Can a bunch of green snappers save the Great Bear?
The International League of Conservation Photographers hopes so.
For a few weeks now, its snappers have been deploying themselves across Canada's Great Bear Rainforest, documenting its wild nature and the people who live in, and sometimes off, the forest.
I had the privilege of visiting the Great Bear, on the coast of British Columbia, about four years ago, for a radio series on sustainable forestry.
It is vast, still, full of understated life; simply, one of the most beautiful places I have ever seen. "Privilege"? Absolutely.
The League's members clearly feel the same way; but they have a purpose in saying so.... Read more »
Addresses some important questions about the status and future of Alberta’s Threatened grizzly bear population. Although a great deal of important research about the size and structure of the grizzly bear population has recently been completed, many concerns still remain about the adequacy of the province’s efforts to provide enough protection for grizzlies and their habitat to allow recovery. Report draws from the best-available science and successful experiences in the United States. Written by Jeff Gailus and jointly published by Sierra Club Canada and six other North American, national and provincial environmental organizations.
A report, sponsored by seven environmental groups, is calling for the Alberta government to do more to protect the province's grizzly bears.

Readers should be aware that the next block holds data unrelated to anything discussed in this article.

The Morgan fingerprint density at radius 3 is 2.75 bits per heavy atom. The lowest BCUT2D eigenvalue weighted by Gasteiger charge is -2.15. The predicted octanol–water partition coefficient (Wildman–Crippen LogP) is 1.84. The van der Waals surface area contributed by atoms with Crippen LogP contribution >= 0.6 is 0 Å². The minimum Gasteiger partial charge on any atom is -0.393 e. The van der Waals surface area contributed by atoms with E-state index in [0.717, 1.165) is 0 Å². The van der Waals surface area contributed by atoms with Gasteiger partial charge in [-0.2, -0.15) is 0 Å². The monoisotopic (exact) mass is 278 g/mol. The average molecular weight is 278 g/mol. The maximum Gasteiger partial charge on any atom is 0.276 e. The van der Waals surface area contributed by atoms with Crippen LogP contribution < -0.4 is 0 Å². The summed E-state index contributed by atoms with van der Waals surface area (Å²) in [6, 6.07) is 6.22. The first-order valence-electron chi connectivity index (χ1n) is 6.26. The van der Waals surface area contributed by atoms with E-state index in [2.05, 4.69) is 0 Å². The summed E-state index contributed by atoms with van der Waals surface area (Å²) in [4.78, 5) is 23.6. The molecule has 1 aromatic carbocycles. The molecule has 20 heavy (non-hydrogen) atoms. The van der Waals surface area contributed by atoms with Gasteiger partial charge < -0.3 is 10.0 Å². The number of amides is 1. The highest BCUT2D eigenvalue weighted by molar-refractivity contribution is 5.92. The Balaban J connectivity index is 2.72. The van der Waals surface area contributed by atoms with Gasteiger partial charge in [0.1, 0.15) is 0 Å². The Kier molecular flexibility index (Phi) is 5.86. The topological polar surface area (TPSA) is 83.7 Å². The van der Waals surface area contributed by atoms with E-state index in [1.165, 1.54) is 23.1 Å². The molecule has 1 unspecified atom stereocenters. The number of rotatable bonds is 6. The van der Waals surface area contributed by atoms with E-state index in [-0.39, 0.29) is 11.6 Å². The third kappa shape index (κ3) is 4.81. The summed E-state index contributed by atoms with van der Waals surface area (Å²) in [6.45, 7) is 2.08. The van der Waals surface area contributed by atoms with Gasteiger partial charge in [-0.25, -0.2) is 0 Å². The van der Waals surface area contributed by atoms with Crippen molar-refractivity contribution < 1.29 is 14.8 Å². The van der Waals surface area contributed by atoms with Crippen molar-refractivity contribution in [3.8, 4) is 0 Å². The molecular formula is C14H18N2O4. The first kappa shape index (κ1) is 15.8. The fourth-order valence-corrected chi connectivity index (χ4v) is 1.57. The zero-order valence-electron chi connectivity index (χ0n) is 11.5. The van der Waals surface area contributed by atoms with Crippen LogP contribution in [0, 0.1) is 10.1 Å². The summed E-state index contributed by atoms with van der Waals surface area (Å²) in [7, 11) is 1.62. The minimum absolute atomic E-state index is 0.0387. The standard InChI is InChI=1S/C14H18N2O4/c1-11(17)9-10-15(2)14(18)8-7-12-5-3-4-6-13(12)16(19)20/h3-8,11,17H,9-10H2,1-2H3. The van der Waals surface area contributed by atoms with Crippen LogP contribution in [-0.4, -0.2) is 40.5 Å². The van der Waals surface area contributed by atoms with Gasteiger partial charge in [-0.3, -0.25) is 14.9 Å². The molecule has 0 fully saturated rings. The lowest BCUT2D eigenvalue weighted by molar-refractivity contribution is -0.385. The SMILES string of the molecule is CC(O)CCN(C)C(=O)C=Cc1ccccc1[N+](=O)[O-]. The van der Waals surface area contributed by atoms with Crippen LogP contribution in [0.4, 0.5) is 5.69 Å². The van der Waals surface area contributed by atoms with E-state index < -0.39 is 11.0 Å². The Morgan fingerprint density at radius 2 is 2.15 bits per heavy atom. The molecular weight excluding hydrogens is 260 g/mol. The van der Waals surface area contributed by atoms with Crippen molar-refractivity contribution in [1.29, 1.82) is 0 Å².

The report, called A Grizzly Challenge: Ensuring the Future for Alberta's Threatened Grizzlies, written by Canmore's Jeff Gailus, was produced with the intention of establishing a common position and an argument presented by a coalition of invested groups: the Alberta Wilderness Association, the Canadian Parks and Wilderness Association, the David Suzuki Foundation, the Natural Resources Defense Council, the Sierra Club of Canada, the Wild Canada Conservation Alliance and the Yellowstone to Yukon Conservation Initiative.
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An extensive network of roadways and all-terrain vehicle trails carved deep into critical grizzly-bear habitat in Alberta is hastening the decline of the carnivores, whose population is already perilously close to collapse in the province.
That’s one of the conclusions of a 38-page report titled A Grizzly Challenge, which is the product of four years of research by a coalition of seven environmental groups that argue the Progressive Conservative government is not doing enough to protect the bruins.
Government spokesman Dave Ealey said the province is moving ahead with habitat protection and controlling human access as part of its recovery efforts.
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